To the outside observer, Jodie may have seemed brash and uncaring and in my first interactions with her, I felt the same. Like a mama bear, she protected and nurtured her clients and intruders (me), needed to be judged warily. Our distance didn’t help and the fact I’d never met her in person, surely led me down the incorrect path of thinking.
I don’t know when I turned, but somewhere early in our time working together, I started to figure out Jodie. Her love of triathlons, her absolutely unabashed joy and zest for life, whether her beer running club or off to burning man, Jodie was passionate. Passionate about her hobbies, her work, her life, her fun.
Somewhere along the line after one of the million re-orgs we went through, I ended up as Jodie’s manager. I didn’t need to manage Jodie, she did her job, she knew her role, but I was always there, on the other side of the phone. And there was a very tough spell at work when she needed it. We talked a lot. We talked about women in technology, misogyny in the workplace and how to deal with very difficult people. It was a tough time, I don’t blame her, it was a tough situation.
She loved to celebrate the history of our company and had such great stories. She was always in the thick of it, where as I was often just looking in from the outside in my remote office. Over time I really learned to love Jodie. I considered her my friend.
After my 18 months of living in New Jersey, I made an effort only to see a small handful of people before moving back to Oregon. I didn’t know what awaited me, or whether I would ever been in the same industry again. Jodie was on my very short list. We had lunch somewhere in midtown, it wasn’t important. It was good to see her, good to talk, we talked some about cancer, but it was mostly about life and living it. I didn’t know in that moment it would be our last time together.
When I learned about Jodie’s death, I was so incredibly sad. I trolled Facebook, flying past everything irrelevant and looking for more pictures of her and people to remember her. It was the only thing I wanted to see. I no longer cared about cute puppy pictures or funny sayings, I just wanted people to express their feelings about my friend. As NPR announced the death of someone important, I thought it should have been about her instead.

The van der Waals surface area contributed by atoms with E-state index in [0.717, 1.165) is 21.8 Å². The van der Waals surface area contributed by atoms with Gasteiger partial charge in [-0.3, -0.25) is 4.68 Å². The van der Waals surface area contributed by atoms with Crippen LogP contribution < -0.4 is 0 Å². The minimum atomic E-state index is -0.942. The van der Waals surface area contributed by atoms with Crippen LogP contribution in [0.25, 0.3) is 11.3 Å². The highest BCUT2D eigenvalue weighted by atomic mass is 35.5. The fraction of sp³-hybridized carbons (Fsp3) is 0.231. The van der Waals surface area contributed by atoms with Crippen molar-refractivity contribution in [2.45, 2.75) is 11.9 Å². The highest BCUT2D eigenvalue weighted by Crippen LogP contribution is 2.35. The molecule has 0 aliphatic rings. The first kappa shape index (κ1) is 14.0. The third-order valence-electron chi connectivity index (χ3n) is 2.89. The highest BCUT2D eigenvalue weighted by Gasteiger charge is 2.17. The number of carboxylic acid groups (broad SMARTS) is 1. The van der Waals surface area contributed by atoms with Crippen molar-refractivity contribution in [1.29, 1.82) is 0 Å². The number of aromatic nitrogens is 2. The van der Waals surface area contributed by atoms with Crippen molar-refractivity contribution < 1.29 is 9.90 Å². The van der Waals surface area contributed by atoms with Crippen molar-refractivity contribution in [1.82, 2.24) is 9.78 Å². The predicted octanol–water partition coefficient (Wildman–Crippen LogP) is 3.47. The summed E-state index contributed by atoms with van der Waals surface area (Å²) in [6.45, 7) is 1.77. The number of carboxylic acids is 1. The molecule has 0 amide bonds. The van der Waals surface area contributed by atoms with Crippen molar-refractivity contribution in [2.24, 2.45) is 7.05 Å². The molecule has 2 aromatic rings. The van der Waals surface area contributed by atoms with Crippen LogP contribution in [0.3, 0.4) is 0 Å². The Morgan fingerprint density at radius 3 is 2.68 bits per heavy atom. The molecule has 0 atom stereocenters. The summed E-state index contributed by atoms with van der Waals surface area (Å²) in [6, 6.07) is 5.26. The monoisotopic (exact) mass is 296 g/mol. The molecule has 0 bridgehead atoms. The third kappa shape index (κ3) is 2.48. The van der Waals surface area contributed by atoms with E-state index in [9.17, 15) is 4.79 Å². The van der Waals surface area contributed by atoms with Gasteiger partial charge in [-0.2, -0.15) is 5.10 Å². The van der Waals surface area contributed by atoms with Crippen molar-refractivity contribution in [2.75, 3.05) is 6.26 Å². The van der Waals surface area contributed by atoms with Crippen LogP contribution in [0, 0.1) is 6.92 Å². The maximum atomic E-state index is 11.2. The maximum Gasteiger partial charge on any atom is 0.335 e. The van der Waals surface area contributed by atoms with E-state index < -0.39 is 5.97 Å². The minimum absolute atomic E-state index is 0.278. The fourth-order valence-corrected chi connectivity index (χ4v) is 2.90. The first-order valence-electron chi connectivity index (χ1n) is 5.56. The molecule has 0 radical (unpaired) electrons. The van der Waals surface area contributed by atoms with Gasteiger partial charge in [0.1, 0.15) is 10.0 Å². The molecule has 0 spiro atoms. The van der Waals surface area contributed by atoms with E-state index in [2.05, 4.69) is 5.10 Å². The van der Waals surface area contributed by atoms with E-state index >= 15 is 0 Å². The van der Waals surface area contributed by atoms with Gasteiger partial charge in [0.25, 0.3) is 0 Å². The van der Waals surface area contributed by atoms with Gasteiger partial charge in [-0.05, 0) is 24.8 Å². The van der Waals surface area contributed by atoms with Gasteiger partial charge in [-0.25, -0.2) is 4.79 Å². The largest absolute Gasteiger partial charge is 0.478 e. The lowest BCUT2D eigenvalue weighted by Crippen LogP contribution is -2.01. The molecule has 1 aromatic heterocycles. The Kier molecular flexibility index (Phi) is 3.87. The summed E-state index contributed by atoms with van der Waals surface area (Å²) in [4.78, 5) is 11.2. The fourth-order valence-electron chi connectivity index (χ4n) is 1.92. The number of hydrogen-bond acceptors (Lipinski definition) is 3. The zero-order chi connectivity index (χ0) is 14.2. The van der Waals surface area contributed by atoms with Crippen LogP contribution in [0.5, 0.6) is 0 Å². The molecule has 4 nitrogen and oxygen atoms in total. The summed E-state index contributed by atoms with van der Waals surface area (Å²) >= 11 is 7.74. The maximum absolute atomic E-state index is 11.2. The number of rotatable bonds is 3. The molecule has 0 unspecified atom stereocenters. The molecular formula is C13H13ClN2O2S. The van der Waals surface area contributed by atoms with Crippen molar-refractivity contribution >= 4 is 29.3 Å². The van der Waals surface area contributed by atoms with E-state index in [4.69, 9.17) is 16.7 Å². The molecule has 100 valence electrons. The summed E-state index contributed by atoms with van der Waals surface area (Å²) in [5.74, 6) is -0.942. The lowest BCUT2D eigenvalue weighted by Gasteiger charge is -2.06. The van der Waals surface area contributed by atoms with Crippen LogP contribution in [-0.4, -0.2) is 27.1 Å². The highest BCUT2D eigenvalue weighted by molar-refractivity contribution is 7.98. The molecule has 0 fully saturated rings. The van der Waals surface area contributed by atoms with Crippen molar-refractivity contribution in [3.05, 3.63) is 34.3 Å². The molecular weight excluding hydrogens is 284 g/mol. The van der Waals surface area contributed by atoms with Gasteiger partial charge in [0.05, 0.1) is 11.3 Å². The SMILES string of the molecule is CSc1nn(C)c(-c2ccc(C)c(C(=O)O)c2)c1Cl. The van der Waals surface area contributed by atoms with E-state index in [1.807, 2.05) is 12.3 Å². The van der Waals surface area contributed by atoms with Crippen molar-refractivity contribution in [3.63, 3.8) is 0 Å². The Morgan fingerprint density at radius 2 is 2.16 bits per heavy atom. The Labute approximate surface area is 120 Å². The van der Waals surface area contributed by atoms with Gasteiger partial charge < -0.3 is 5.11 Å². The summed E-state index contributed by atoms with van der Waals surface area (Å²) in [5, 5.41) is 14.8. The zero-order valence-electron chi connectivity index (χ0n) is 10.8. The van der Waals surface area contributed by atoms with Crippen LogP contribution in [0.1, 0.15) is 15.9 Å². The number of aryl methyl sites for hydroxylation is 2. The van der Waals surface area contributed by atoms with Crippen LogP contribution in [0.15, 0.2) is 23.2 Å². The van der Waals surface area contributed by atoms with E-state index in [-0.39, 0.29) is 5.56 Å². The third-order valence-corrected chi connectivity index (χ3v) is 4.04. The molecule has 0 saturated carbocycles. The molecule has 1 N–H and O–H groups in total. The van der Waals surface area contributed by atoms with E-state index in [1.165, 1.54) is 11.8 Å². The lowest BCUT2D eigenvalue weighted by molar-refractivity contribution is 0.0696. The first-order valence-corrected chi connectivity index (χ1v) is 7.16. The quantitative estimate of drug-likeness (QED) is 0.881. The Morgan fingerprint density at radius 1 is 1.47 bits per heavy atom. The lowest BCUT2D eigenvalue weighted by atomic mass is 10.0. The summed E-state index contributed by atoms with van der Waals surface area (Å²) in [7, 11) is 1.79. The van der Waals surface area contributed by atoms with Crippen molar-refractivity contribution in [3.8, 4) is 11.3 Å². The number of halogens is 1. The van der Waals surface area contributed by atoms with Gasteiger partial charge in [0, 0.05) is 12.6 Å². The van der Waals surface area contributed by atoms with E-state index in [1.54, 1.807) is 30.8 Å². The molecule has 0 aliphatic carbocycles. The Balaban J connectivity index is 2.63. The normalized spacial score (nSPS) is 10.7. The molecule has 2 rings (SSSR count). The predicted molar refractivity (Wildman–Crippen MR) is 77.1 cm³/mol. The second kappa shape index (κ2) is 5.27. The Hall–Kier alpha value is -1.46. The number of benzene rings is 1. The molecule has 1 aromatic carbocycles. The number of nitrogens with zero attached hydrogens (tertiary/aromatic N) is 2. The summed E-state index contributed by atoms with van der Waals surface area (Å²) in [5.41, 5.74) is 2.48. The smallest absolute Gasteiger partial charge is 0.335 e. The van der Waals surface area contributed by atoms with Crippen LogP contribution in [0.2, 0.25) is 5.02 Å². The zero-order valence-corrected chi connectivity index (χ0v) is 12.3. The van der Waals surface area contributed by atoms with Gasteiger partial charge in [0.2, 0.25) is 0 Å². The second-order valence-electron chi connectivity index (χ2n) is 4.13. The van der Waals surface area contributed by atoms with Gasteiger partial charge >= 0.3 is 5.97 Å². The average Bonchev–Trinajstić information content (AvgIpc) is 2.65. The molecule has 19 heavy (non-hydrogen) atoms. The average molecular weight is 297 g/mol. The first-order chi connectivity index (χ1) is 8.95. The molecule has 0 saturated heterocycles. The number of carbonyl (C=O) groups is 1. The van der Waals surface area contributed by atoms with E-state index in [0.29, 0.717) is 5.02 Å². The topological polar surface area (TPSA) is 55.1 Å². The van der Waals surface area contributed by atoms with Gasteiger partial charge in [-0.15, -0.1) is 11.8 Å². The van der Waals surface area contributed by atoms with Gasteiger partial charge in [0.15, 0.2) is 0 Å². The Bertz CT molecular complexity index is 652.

I’ve always said there are two really astonishing things about Jodie. She was the only person I have ever met who could truly multi-task. She could send instant messages and talk as a contributor in a conference call at the same time. I witnessed it many times (as the receiver of the IM) while she was talking. It was extraordinary. But the most important thing I learned from Jodie was to ask people ‘How are you?’. We are all in a hurry, business has to get done, but there is always enough time to ask the question. I’m not perfect at it, but I probably remind myself at least 3x a week to remember to ask someone how they are before I begin a conversation about business. Every time, I think of Jodie.
Perhaps that is why I am so sad. Even though we didn’t speak often, she was always with me, sitting on my shoulder as a reminder that everyone is important and deserves a little piece of our time. Everyone deserves the respect of the people they work with and a little courtesy goes a long way.
I won’t be at her funeral tomorrow, but the next time I am in New Jersey, I will visit her grave, maybe bring her a pair of running shoes and a beer. Rest In Peace Jodie Kahn, I will miss you.